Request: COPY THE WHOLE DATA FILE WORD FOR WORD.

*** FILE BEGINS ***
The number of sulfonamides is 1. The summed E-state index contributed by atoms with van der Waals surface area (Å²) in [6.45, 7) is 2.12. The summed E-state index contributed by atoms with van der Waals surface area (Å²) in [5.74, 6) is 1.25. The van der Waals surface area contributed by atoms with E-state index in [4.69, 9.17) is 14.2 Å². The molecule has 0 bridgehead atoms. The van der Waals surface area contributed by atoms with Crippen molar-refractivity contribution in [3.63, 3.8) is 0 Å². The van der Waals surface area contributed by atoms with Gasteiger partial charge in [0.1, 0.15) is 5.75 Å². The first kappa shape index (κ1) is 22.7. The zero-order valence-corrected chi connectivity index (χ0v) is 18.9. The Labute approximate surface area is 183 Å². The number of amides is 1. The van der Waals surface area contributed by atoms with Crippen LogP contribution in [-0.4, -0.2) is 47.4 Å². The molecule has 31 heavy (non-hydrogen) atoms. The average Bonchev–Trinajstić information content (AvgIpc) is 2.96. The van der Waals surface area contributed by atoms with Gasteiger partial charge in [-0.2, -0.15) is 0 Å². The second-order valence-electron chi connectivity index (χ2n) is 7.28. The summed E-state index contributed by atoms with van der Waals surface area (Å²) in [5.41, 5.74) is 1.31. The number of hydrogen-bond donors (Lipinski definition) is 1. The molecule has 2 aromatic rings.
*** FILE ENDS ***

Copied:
The number of sulfonamides is 1. The summed E-state index contributed by atoms with van der Waals surface area (Å²) in [6.45, 7) is 2.12. The summed E-state index contributed by atoms with van der Waals surface area (Å²) in [5.74, 6) is 1.25. The van der Waals surface area contributed by atoms with E-state index in [4.69, 9.17) is 14.2 Å². The molecule has 0 bridgehead atoms. The van der Waals surface area contributed by atoms with Crippen molar-refractivity contribution in [3.63, 3.8) is 0 Å². The van der Waals surface area contributed by atoms with Gasteiger partial charge in [0.1, 0.15) is 5.75 Å². The first kappa shape index (κ1) is 22.7. The zero-order valence-corrected chi connectivity index (χ0v) is 18.9. The Labute approximate surface area is 183 Å². The number of amides is 1. The van der Waals surface area contributed by atoms with Crippen LogP contribution in [-0.4, -0.2) is 47.4 Å². The molecule has 31 heavy (non-hydrogen) atoms. The average Bonchev–Trinajstić information content (AvgIpc) is 2.96. The van der Waals surface area contributed by atoms with Gasteiger partial charge in [-0.2, -0.15) is 0 Å². The second-order valence-electron chi connectivity index (χ2n) is 7.28. The summed E-state index contributed by atoms with van der Waals surface area (Å²) in [5.41, 5.74) is 1.31. The number of hydrogen-bond donors (Lipinski definition) is 1. The molecule has 2 aromatic rings.